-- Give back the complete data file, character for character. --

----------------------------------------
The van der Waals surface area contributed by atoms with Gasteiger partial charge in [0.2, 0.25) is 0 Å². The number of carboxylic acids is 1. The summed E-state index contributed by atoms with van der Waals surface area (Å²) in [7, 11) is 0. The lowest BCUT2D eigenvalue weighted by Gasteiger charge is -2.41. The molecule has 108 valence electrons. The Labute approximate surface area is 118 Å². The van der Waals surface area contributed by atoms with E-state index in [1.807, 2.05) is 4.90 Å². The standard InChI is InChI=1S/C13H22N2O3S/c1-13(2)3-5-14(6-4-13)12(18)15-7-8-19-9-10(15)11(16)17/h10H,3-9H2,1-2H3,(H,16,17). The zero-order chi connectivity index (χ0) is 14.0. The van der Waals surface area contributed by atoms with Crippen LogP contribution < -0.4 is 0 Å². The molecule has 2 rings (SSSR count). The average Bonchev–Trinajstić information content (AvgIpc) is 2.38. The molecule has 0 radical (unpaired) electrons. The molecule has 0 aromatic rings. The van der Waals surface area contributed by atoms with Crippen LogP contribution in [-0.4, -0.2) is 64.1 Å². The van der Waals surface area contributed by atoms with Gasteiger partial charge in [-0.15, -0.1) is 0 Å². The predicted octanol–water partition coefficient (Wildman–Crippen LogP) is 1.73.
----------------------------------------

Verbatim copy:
The van der Waals surface area contributed by atoms with Gasteiger partial charge in [0.2, 0.25) is 0 Å². The number of carboxylic acids is 1. The summed E-state index contributed by atoms with van der Waals surface area (Å²) in [7, 11) is 0. The lowest BCUT2D eigenvalue weighted by Gasteiger charge is -2.41. The molecule has 108 valence electrons. The Labute approximate surface area is 118 Å². The van der Waals surface area contributed by atoms with E-state index in [1.807, 2.05) is 4.90 Å². The standard InChI is InChI=1S/C13H22N2O3S/c1-13(2)3-5-14(6-4-13)12(18)15-7-8-19-9-10(15)11(16)17/h10H,3-9H2,1-2H3,(H,16,17). The zero-order chi connectivity index (χ0) is 14.0. The van der Waals surface area contributed by atoms with Crippen LogP contribution < -0.4 is 0 Å². The molecule has 2 rings (SSSR count). The average Bonchev–Trinajstić information content (AvgIpc) is 2.38. The molecule has 0 radical (unpaired) electrons. The molecule has 0 aromatic rings. The van der Waals surface area contributed by atoms with Crippen LogP contribution in [-0.4, -0.2) is 64.1 Å². The van der Waals surface area contributed by atoms with Gasteiger partial charge in [-0.15, -0.1) is 0 Å². The predicted octanol–water partition coefficient (Wildman–Crippen LogP) is 1.73.